In all fairness it is massively unfair to open a discourse about topics like the value of religion or biblical interpretation in the hopes you will not be contradicted out of fear of starting a flame war. It is not debatable that religion has played a role in our development as a people. Many great accomplishments we have laid claim to were under the watchful eyes of one God or another and virtually every act of inhuman attrocity can been committed has been under the religious symbol of one Religion or another. I’m going to say without humbleness that I lack the maturity to have a discussion about religion with respect and maturity and I will boldly shout from my soapbox that if you believe you do you’re wrong. Our planet has failed roundly to manage a respectful discourse about religion since the beginning of conversation. It is Pride to think you are the exception that won’t prove the rule. I ask, with respect and maturity to leave that crap off this blog.

    That said and allready having explained my lack of maturity and respect I am compelled to make at least one comment. Historically The Roman Empire holds the patent of most of the different types whips that have ever been invented, however within the Roman capitol and most of her empire a whip was never used on an animal. In fact most of the whips used in Roman times would not be practical for use on a beast that wasn’t standing at the same height as it’s user. Just because they had aquaducts doesn’t mean Roman slave’s lived fabuless lives, and just because Antebellum slaves worked in the hot sun doesn’t mean that their lives were conversely free from dignity or under the constant cracking of a whip. All slavery is the bad kind of slavery. It is no less true that failing to condemn evil is not the same as condoning evil, it is without exception the same as encouraging evil.

    I do sincerely appologise for not living up to the standards I ask of others on this forum. Religious debate brings out the monster in me.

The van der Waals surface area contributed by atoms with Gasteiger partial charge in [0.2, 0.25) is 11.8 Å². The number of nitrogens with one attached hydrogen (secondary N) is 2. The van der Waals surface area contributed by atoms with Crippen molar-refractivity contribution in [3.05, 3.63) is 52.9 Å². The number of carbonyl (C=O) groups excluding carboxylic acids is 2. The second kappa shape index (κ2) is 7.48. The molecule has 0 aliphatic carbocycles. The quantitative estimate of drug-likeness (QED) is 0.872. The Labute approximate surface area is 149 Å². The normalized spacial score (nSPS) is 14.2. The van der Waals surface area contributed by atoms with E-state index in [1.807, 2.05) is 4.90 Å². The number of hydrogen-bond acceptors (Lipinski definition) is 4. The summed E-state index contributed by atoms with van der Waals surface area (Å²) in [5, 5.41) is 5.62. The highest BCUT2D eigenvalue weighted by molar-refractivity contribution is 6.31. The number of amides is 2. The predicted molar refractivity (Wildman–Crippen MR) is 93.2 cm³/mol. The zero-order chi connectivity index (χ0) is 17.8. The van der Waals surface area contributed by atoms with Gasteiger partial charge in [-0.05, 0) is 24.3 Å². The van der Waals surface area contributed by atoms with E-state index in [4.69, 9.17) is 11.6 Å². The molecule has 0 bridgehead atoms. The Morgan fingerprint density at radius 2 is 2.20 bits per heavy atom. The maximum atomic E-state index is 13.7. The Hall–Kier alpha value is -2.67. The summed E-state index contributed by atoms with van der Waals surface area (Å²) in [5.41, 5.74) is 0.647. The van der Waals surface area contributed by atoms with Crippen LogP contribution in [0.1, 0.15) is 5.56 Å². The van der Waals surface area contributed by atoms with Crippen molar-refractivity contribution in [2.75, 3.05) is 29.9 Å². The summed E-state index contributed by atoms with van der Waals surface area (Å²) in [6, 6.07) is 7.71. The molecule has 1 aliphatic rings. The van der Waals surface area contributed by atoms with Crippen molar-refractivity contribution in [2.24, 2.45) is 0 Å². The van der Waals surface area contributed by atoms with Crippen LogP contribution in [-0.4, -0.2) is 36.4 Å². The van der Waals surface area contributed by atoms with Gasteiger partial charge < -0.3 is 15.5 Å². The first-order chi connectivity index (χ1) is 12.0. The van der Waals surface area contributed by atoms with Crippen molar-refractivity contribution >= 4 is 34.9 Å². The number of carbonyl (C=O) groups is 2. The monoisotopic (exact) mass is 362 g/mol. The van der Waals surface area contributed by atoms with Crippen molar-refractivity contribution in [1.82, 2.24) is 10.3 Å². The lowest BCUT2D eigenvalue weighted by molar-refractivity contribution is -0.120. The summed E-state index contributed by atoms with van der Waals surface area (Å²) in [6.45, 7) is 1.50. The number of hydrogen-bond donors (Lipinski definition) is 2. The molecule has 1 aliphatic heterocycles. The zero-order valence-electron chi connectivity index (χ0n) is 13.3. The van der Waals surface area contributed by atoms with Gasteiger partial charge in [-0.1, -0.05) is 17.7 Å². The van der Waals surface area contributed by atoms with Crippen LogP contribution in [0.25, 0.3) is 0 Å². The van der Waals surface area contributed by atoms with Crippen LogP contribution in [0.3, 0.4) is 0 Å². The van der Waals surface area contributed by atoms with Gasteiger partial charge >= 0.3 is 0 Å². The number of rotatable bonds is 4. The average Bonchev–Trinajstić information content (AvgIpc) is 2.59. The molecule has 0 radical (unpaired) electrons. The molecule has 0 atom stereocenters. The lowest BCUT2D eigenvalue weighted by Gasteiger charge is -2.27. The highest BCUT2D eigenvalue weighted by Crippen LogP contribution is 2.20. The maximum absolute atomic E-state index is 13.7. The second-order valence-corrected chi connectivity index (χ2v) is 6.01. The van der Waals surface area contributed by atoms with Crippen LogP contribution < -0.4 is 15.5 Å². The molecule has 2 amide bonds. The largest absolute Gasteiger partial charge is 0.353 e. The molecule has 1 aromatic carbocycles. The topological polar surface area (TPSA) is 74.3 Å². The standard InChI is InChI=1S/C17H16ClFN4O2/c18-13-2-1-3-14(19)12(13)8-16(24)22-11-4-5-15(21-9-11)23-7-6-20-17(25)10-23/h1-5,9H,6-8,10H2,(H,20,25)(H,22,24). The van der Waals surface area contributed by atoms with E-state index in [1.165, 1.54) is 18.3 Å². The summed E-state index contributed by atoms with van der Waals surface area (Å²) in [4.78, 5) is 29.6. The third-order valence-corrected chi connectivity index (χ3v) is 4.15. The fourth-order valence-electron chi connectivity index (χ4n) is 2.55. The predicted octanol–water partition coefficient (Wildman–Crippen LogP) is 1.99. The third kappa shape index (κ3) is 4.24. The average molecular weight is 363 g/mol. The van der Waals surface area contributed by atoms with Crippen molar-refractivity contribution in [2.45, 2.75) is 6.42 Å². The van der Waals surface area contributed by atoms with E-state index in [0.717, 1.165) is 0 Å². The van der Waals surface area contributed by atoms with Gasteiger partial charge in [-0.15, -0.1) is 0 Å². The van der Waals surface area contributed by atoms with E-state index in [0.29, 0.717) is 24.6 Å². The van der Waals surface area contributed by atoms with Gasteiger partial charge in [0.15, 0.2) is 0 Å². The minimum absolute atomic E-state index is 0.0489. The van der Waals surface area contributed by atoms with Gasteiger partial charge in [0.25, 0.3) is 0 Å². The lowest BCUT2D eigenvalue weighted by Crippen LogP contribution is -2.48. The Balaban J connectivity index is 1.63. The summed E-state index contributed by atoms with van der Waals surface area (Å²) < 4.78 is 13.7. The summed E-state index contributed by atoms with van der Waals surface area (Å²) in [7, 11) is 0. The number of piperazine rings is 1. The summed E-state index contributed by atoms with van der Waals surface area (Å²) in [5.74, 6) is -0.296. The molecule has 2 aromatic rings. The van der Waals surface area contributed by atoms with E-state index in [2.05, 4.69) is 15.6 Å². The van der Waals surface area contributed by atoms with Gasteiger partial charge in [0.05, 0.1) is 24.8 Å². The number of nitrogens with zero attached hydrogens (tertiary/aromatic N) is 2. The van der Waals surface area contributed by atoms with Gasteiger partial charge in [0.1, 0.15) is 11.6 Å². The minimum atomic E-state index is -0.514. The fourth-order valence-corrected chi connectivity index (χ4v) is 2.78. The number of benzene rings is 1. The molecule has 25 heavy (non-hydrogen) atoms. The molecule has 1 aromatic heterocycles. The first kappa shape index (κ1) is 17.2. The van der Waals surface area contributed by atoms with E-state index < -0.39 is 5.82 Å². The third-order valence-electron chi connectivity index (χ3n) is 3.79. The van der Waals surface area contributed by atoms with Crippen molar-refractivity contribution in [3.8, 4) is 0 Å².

18. Puddleglum

    @brendanpowellsmith Your creative “interpretations” of any number of passages belies your stated role as a neutral (“not me-focused”) distributor of Biblical content. For example, when you show president Obama “acting out” a certain passage (a very well-made scene I must say), you’re not simply quoting the Bible, you’re giving your own interpretation on how you think it would look for him to follow that teaching. I understand that showing Jesus talking six frames in a row would be boring, but please don’t pretend that you aren’t trying to shape how others view the Bible. I admit there is a fuzzy line between illustration and commentary, but I don’t see how you can credibly say that you haven’t stepped over it.

  19. Buster

    As a long time viewer of the Brick Testament, I agree that I’ve noticed a lot more “commentary” entering into more recent creations.

  20. thurst

    I agree with some of the others and I wish that the admins would not post this kind of controversial content… I come here to see some well-done creations… not engage in a debate about religion or politics. Besides, this post has more to do with poking fun at religion than it does with Black History.

  21. Magnus

    I feel like the beauty of TBB is that all sorts of things can be covered.

    If you don’t like the intellectual debate (which some people think of as “drama”) then just ignore those posts. I’m not personally interested in Mindstorms, the LEGO board games, the LEGO Movie, or Bionicle but that doesn’t mean I have to post on those threads; “Hey, I don’t like this, please stop blogging it”.

    The fact that the long discussion threads usually tend to develop in response to posts that are about more than just some MOC indicate that there are people here who are interested in, and don’t feel intimidated or threatened by, discussing big issues like this in the context of a LEGO blog.

    If you don’t like a MOC or blog entry, then by all means respectfully tell us what you think it wrong with it, but don’t then turn around and say “We really shouldn’t discuss it, so I don’t want to hear your response.” That’s just a way to try to have your cake and eat it too – “I don’t like this thing, I want to tell people that I don’t like it, and I don’t want other people to share their opinions about it.” Come on AFOLs – we’re more grown up than that.